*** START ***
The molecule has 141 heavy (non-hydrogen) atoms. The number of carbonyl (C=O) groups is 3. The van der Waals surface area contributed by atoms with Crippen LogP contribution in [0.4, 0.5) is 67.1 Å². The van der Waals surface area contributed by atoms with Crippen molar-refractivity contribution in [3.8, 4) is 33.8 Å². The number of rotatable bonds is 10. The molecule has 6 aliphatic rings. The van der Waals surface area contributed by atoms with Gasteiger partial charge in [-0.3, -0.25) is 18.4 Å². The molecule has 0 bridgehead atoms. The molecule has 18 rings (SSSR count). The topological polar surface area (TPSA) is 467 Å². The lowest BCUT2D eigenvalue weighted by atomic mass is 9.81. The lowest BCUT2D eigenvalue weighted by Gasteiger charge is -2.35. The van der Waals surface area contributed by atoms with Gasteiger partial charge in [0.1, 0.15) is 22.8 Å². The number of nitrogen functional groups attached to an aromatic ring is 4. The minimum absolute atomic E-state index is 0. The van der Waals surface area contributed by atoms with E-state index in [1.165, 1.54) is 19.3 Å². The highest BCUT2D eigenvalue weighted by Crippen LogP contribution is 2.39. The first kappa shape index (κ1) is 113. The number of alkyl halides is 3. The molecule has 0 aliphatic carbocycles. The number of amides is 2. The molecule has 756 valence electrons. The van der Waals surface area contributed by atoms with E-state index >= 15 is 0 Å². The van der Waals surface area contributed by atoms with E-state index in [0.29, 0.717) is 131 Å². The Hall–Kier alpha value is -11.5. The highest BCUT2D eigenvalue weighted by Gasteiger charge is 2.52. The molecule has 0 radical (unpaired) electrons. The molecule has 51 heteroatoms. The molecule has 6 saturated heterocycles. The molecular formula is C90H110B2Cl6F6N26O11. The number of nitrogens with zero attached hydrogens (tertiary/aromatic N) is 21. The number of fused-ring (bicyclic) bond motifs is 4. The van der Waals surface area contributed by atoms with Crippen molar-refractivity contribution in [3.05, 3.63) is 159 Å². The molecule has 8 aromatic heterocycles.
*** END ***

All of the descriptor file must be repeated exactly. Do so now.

The molecule has 141 heavy (non-hydrogen) atoms. The number of carbonyl (C=O) groups is 3. The van der Waals surface area contributed by atoms with Crippen LogP contribution in [0.4, 0.5) is 67.1 Å². The van der Waals surface area contributed by atoms with Crippen molar-refractivity contribution in [3.8, 4) is 33.8 Å². The number of rotatable bonds is 10. The molecule has 6 aliphatic rings. The van der Waals surface area contributed by atoms with Gasteiger partial charge in [-0.3, -0.25) is 18.4 Å². The molecule has 0 bridgehead atoms. The molecule has 18 rings (SSSR count). The topological polar surface area (TPSA) is 467 Å². The lowest BCUT2D eigenvalue weighted by atomic mass is 9.81. The lowest BCUT2D eigenvalue weighted by Gasteiger charge is -2.35. The van der Waals surface area contributed by atoms with Gasteiger partial charge in [0.1, 0.15) is 22.8 Å². The number of nitrogen functional groups attached to an aromatic ring is 4. The minimum absolute atomic E-state index is 0. The van der Waals surface area contributed by atoms with E-state index in [1.165, 1.54) is 19.3 Å². The highest BCUT2D eigenvalue weighted by Crippen LogP contribution is 2.39. The first kappa shape index (κ1) is 113. The number of alkyl halides is 3. The molecule has 0 aliphatic carbocycles. The number of amides is 2. The molecule has 756 valence electrons. The van der Waals surface area contributed by atoms with E-state index >= 15 is 0 Å². The van der Waals surface area contributed by atoms with E-state index in [0.29, 0.717) is 131 Å². The Hall–Kier alpha value is -11.5. The highest BCUT2D eigenvalue weighted by Gasteiger charge is 2.52. The molecule has 0 radical (unpaired) electrons. The molecule has 51 heteroatoms. The molecule has 6 saturated heterocycles. The molecular formula is C90H110B2Cl6F6N26O11. The number of nitrogens with zero attached hydrogens (tertiary/aromatic N) is 21. The number of fused-ring (bicyclic) bond motifs is 4. The van der Waals surface area contributed by atoms with Crippen molar-refractivity contribution in [3.05, 3.63) is 159 Å². The molecule has 8 aromatic heterocycles.